Welcome back to Teacups & 1UPs, a somewhat-regular column in which I talk about games and pair them with tea. Today is going to be a little bit different from usual, as it’s going to be the first of a three-part PAX Aus special, all about the indie games I picked up and tried out while in Melbourne. Each part will briefly look at a bunch of games I tried and liked, rather than examining one in-depth.
First up: single player games, followed by virtual reality and finally, local multiplayer—because there’s not much I love more than kicking my friends’ asses in ridiculous indie games. Of course, there will also be tea.
So, single player. Leave your friends at home, because it’s time for an adventure.
First up is Abi, the first non-VR game I tried out before the rushing horde was unleashed upon the exhibition hall. A gorgeous little 2D puzzle platformer about two robot friends working together to solve puzzles as they search for a bird, Abi obviously captured my attention from the first time I heard about it. The demo I played wasn’t long, but I was completely entranced by the world created through simple-yet-stunning art and poignant piano. Plus, I’m always here for robots being pals.
The story seems to be about searching for something; for DD, the big robot, that thing is a white bird, for the player, perhaps, it is an answer as to what happened to give the world such a heavy sense of loss and longing. Every part of the world speaks to a disaster of some kind happening prior to the story. There’s rubble on the streets, buildings are abandoned and worn-out, and the other robots you meet along the way question why you abandoned them. Why did we abandon them? I have no clue, but I want to find out.
The only minor issues I had were that the language was sometimes a little off, and that at the time the highlights that make selectable objects obvious were way too subtle for me to pick up. Playing the demo outside of the convention’s lighting, however, I found that wasn’t as much of an issue. I was also pretty useless at some of the puzzles, but I think that says more about me as a player than the game itself. The game does offer hints, I was just too stubborn to take them.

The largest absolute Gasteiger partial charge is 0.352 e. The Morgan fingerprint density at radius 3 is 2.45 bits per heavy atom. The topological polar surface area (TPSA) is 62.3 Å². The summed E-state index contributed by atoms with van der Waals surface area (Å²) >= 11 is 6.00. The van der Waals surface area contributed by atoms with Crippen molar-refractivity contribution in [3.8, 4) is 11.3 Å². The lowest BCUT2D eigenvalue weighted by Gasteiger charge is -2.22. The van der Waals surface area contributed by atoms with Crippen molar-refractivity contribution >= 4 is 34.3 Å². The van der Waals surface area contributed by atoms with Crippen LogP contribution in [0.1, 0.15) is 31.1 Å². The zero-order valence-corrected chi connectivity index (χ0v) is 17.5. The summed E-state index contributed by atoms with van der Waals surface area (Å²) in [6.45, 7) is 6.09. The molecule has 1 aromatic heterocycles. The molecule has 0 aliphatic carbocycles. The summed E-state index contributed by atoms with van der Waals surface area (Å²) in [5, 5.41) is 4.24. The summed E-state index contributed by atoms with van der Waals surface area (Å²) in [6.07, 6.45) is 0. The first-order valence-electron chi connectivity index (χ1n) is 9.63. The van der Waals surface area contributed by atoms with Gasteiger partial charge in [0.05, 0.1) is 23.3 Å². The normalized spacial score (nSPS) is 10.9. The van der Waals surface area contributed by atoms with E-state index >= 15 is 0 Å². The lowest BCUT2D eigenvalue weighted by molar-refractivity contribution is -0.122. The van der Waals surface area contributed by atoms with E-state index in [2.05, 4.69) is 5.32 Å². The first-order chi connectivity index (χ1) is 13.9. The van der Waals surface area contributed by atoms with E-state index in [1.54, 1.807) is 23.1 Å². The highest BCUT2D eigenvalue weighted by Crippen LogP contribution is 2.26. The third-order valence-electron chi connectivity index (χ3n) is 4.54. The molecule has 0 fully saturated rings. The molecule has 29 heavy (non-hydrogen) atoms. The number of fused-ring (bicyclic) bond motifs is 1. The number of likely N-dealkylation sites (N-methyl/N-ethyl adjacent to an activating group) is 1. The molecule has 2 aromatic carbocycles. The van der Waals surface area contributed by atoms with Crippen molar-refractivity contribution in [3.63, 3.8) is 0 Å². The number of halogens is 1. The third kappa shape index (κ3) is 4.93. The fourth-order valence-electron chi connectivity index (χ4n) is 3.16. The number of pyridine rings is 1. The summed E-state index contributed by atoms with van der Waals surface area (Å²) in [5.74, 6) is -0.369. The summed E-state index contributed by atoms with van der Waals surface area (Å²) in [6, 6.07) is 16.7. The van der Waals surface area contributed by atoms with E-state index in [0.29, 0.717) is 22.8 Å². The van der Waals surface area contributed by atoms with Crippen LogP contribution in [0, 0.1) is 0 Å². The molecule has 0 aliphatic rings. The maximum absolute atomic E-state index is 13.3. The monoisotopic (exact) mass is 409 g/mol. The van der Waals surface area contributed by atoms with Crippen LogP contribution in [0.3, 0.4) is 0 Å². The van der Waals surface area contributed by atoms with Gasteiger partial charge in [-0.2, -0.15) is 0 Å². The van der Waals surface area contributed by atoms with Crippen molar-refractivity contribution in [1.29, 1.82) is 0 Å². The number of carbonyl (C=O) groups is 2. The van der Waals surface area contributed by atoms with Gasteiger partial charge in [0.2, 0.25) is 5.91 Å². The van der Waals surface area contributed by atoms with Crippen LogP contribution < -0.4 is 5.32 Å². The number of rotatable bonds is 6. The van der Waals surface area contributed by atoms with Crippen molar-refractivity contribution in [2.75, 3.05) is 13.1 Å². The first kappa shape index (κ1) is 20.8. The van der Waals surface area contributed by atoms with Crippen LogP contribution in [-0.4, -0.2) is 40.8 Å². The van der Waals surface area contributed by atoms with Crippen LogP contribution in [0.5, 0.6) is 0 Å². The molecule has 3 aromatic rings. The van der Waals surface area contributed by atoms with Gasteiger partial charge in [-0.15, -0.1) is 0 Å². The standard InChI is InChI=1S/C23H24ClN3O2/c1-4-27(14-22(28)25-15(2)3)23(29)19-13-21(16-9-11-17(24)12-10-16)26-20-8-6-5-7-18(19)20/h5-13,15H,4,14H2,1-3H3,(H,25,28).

If you want to see some gorgeous post-apocalyptic landscapes with robots, absolutely check out their Twitter or website. Honestly, this was one of the highlights of my PAX Rising adventures. Narrative-heavy platformers are kind of my jam and Abi feels like it has a wonderful story to tell, filled with regret, heartbreak and ultimately, hope.
To pair: A soft peach iced tea, perfect for a hot day spent in a post-apocalypse desert.
OBJECTS IN SPACE
(Flat Earth Games)
Objects in Space is a game I’ve been wanting to play all year since missing out last PAX. It’s a “modempunk stealth space-trading game” (via the website) in which you control your ship, the Ceres, from the bridge as if you would a naval vessel like a submarine (or so I assume, having never piloted anything more than a station wagon). It’s very different to anything I usually play, and that’s part of what drew me to the game.
The other part was the set-up they brought along, a big control console that worked as an alternative controller. Unfortunately, this PAX Aus just gone was likely the final time this console will be brought out to a convention—but that doesn’t detract from the fact that the game itself is very cool. It’s all about micromanagement, but in space. If you like tactical combat, trade, stealth, or just a massive amount of very thought-out lore, Objects is likely a game you’ll want to check out. It’s a dense game with a lot of depth that’s just waiting to suck players in.
The game itself is challenging, as any good tactical game should be. The modempunk visual style calls back to retro-style games as well as older, real-world technology, which helps to settle the player into a world that is hard sci-fi, yet familiar at first glance. At a time where space opera seems to be a popular genre, a truly hard sci-fi that focuses on the nitty-gritty of captaining a spaceship really stands out.
Every part of the outward appearance of the game makes it sound like something I wouldn’t like—I’m not into the look of old tech, and I’m very much not into tactics—and yet, I seriously enjoyed what I did play of Objects, and I’m excited to dig into it more on release. A lot of love has been poured into Objects by its developers, and that love shines through in every aspect of the game.
To pair: A strong, yet sweet green tea, ideal for any space-worthy captain. My personal pick would be longjing—sometimes known as dragon well.
If space shooters were a binary scale, Continuum would be on the polar opposite end to Objects. Where Objects is about thinking ahead, Continuum is all about the now. It caught my eyes with its neon lights and bright chiptune soundtrack, and I’d be lying if I said I didn’t replay a couple times to get a high score (which I got, eventually, even if I was the lowest on the list).
Continuum is a super fast-paced shooter that’s a bit of a modern mash-up of Space Invaders and Tetris, except the player can manipulate the speed of the game by changing the ship’s vertical position on the screen. It’s retro arcade games with modern ideals and a fun soundtrack.